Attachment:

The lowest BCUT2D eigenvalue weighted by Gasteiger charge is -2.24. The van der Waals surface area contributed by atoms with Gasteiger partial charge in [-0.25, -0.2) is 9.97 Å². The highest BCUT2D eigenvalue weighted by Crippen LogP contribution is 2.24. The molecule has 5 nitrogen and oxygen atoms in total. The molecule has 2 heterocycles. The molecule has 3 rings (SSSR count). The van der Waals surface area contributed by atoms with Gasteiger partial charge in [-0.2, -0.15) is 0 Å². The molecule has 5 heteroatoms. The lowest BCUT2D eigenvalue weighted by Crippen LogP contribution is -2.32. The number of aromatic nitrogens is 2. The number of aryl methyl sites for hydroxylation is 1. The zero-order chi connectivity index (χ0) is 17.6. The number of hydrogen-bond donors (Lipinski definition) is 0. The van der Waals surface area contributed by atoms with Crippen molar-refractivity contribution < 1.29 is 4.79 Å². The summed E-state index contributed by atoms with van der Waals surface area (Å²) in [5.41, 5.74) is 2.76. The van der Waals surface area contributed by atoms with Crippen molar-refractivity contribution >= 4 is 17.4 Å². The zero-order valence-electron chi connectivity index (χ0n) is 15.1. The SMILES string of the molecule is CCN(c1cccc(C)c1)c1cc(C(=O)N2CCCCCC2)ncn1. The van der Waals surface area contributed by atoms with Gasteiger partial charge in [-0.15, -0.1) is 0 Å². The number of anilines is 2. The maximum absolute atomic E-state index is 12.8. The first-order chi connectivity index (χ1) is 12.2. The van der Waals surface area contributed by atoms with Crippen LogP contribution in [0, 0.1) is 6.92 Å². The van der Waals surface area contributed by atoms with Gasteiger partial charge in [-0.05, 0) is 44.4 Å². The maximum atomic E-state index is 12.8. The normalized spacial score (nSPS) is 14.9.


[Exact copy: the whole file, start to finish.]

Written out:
The lowest BCUT2D eigenvalue weighted by Gasteiger charge is -2.24. The van der Waals surface area contributed by atoms with Gasteiger partial charge in [-0.25, -0.2) is 9.97 Å². The highest BCUT2D eigenvalue weighted by Crippen LogP contribution is 2.24. The molecule has 5 nitrogen and oxygen atoms in total. The molecule has 2 heterocycles. The molecule has 3 rings (SSSR count). The van der Waals surface area contributed by atoms with Gasteiger partial charge in [-0.2, -0.15) is 0 Å². The molecule has 5 heteroatoms. The lowest BCUT2D eigenvalue weighted by Crippen LogP contribution is -2.32. The number of aromatic nitrogens is 2. The number of aryl methyl sites for hydroxylation is 1. The zero-order chi connectivity index (χ0) is 17.6. The number of hydrogen-bond donors (Lipinski definition) is 0. The van der Waals surface area contributed by atoms with Crippen molar-refractivity contribution < 1.29 is 4.79 Å². The summed E-state index contributed by atoms with van der Waals surface area (Å²) in [5.41, 5.74) is 2.76. The van der Waals surface area contributed by atoms with Crippen molar-refractivity contribution >= 4 is 17.4 Å². The zero-order valence-electron chi connectivity index (χ0n) is 15.1. The SMILES string of the molecule is CCN(c1cccc(C)c1)c1cc(C(=O)N2CCCCCC2)ncn1. The van der Waals surface area contributed by atoms with Gasteiger partial charge in [-0.15, -0.1) is 0 Å². The number of anilines is 2. The maximum absolute atomic E-state index is 12.8. The first-order chi connectivity index (χ1) is 12.2. The van der Waals surface area contributed by atoms with Crippen LogP contribution in [0, 0.1) is 6.92 Å². The van der Waals surface area contributed by atoms with Gasteiger partial charge in [-0.05, 0) is 44.4 Å². The maximum atomic E-state index is 12.8. The normalized spacial score (nSPS) is 14.9.